USU professor: Feed sheep and cows protein, feed Iraqi farmers knowledge

Feb 4 2011 - 12:14am

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Courtesy photo
When Justen Smith first arrived in Iraq, he found that the feed farms were not effective because the animals were being fed a steady diet of straw. “Straw has no nutritional value,” Smith says, “so we had to get them to understand that.” Smith taught farmers about using alfalfa and grains that are high in protein.
Courtesy photo
Justen Smith, a professor at Utah State University’s 4-H Livestock and Agriculture Extension program in Farmington, was in Iraq from October to January, teaching Iraqi farmers how to properly manage and maintain these agricultural feedlots.
Courtesy photo
When Justen Smith first arrived in Iraq, he found that the feed farms were not effective because the animals were being fed a steady diet of straw. “Straw has no nutritional value,” Smith says, “so we had to get them to understand that.” Smith taught farmers about using alfalfa and grains that are high in protein.
Courtesy photo
Justen Smith, a professor at Utah State University’s 4-H Livestock and Agriculture Extension program in Farmington, was in Iraq from October to January, teaching Iraqi farmers how to properly manage and maintain these agricultural feedlots.

FARMINGTON -- For Justen Smith, restoring Iraq is all about the cows.

Smith, an associate professor for 4-H Livestock and Agriculture at Utah State University's Extension program in Farmington, spent the past four months in Iraq as part of a Provincial Reconstruction Team.

While there, he taught citizens how to manage and maintain feed lots for cattle and sheep.

"The Iraqis eat a lot of meat, so we tried to make their own meat production more sustainable," Smith said. "It's about creating their own food production, in their own country, so they don't have to rely on imports."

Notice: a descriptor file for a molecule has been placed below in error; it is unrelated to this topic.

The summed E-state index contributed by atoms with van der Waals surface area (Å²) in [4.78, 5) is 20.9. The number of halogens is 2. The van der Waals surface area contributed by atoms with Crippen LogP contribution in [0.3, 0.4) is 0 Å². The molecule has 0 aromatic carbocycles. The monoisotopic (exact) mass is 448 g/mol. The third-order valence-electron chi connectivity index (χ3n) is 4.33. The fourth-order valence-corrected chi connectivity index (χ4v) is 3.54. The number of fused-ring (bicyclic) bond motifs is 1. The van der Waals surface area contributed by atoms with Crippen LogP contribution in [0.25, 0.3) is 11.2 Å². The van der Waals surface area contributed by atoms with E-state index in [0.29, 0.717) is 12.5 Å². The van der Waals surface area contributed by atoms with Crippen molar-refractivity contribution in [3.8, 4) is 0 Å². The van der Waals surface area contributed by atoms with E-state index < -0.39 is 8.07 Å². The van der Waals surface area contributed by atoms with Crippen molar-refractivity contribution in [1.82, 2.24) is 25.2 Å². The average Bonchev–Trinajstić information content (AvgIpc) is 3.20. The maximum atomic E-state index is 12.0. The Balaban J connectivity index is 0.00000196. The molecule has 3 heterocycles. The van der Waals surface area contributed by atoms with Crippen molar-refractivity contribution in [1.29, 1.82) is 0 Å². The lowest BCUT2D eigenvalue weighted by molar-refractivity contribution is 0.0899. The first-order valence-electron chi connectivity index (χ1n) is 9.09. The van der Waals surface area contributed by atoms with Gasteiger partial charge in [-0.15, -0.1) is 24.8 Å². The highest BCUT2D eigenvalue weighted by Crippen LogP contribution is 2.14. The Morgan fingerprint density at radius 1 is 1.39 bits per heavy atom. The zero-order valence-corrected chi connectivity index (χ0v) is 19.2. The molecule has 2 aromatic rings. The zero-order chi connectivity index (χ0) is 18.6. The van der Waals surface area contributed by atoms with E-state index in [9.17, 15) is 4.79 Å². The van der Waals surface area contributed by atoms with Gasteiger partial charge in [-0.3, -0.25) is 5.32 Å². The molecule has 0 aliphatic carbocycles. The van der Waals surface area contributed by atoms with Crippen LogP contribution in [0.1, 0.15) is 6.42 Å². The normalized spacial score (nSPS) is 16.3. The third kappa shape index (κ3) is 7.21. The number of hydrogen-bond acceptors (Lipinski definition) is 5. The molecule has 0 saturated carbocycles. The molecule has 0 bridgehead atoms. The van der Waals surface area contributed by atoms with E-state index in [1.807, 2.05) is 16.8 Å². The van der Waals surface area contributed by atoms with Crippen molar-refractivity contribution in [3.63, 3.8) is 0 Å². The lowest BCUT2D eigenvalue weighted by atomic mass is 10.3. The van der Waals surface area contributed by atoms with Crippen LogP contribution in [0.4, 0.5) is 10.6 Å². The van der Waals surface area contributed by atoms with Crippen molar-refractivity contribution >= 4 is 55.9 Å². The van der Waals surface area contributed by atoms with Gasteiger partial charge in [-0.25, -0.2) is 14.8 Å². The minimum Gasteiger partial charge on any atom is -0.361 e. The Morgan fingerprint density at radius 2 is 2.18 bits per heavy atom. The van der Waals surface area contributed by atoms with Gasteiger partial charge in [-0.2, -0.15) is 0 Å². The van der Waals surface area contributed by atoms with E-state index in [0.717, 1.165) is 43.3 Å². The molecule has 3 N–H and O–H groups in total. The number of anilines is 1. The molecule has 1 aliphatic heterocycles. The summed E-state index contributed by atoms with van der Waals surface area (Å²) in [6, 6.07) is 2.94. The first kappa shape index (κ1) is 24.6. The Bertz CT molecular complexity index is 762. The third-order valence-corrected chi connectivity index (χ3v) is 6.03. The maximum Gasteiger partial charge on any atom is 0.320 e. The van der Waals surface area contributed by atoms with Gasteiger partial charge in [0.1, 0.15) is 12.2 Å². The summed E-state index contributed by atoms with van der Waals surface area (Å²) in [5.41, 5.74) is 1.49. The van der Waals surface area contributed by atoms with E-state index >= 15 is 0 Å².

When Smith first arrived in Iraq, he found that the feed farms were not effective because the animals were being fed a steady diet of straw.

"Straw has no nutritional value," Smith said, "so we had to get them to understand that."

Smith taught farmers about using alfalfa and grains that are high in protein.

"We taught them how to give them this much alfalfa, this much wheat, barley, corn," he said. "We showed them how to provide a balanced ration for their livestock."

Smith said the Iraqi people were very receptive to his techniques.

"Some of the feedlot owners are high-profile, like sheiks and things like that," he said, "so when they adopt a new lifestyle, others follow. It was rewarding because you could see almost instant results."

Smith said a common misconception about Iraq is that it's all desert wasteland, but in fact, the land does have some good agricultural areas, especially near the Tigris and Euphrates rivers.

Although he was based in Baghdad, Smith traversed the entire country during his time in Iraq. He visited Fallujah, Ramadi, Babil, Kirkuk and many other areas.

With Smith's background in animal science and livestock production, he has done consulting work for the U.S. government in such far-off places as Lebanon, Syrian, Egypt and Jordan, but he said his journey to Iraq was unlike any other.

When Smith would leave his base in Baghdad, he'd have to travel to the different feedlots by armored convoy.

"We always had bullet-proof vests and helmets on, everywhere we went," Smith said. "But we had a private security company, so for the most part, we felt pretty safe."

Smith also said many of the farmers he taught put their lives in danger by working with the United States.

"It's a great risk for them because, once it's found out they are working with us, they become a target."

Smith is set to return to Iraq sometime this spring. He said he's excited to go back and see many of the people he met his first time there.

"There are a lot of good people in Iraq, but they are suffering because of a few bad ones," he said. "The majority of the people I came across were good people."

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